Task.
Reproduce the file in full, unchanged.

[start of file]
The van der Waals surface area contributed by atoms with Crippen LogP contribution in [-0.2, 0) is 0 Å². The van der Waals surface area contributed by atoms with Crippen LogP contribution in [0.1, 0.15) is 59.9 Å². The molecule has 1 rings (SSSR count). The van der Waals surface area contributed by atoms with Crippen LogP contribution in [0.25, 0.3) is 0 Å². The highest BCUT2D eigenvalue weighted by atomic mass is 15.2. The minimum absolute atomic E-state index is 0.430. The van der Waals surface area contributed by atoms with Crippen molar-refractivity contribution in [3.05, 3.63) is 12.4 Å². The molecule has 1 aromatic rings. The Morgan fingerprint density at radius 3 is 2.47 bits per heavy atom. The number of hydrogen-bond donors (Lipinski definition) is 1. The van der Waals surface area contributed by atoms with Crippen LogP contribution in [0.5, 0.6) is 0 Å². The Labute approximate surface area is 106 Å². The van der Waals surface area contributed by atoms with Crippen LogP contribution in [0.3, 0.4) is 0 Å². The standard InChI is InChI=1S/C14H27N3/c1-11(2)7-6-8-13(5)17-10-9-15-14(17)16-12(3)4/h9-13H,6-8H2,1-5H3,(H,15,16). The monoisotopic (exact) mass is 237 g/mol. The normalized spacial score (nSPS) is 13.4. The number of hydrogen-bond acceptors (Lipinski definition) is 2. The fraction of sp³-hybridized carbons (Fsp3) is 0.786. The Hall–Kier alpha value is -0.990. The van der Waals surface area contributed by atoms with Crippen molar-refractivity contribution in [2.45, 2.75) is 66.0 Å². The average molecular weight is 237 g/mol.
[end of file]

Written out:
The van der Waals surface area contributed by atoms with Crippen LogP contribution in [-0.2, 0) is 0 Å². The van der Waals surface area contributed by atoms with Crippen LogP contribution in [0.1, 0.15) is 59.9 Å². The molecule has 1 rings (SSSR count). The van der Waals surface area contributed by atoms with Crippen LogP contribution in [0.25, 0.3) is 0 Å². The highest BCUT2D eigenvalue weighted by atomic mass is 15.2. The minimum absolute atomic E-state index is 0.430. The van der Waals surface area contributed by atoms with Crippen molar-refractivity contribution in [3.05, 3.63) is 12.4 Å². The molecule has 1 aromatic rings. The Morgan fingerprint density at radius 3 is 2.47 bits per heavy atom. The number of hydrogen-bond donors (Lipinski definition) is 1. The van der Waals surface area contributed by atoms with Crippen LogP contribution in [0.5, 0.6) is 0 Å². The Labute approximate surface area is 106 Å². The van der Waals surface area contributed by atoms with Crippen LogP contribution in [0.3, 0.4) is 0 Å². The standard InChI is InChI=1S/C14H27N3/c1-11(2)7-6-8-13(5)17-10-9-15-14(17)16-12(3)4/h9-13H,6-8H2,1-5H3,(H,15,16). The monoisotopic (exact) mass is 237 g/mol. The normalized spacial score (nSPS) is 13.4. The number of hydrogen-bond acceptors (Lipinski definition) is 2. The fraction of sp³-hybridized carbons (Fsp3) is 0.786. The Hall–Kier alpha value is -0.990. The van der Waals surface area contributed by atoms with Crippen molar-refractivity contribution in [2.45, 2.75) is 66.0 Å². The average molecular weight is 237 g/mol.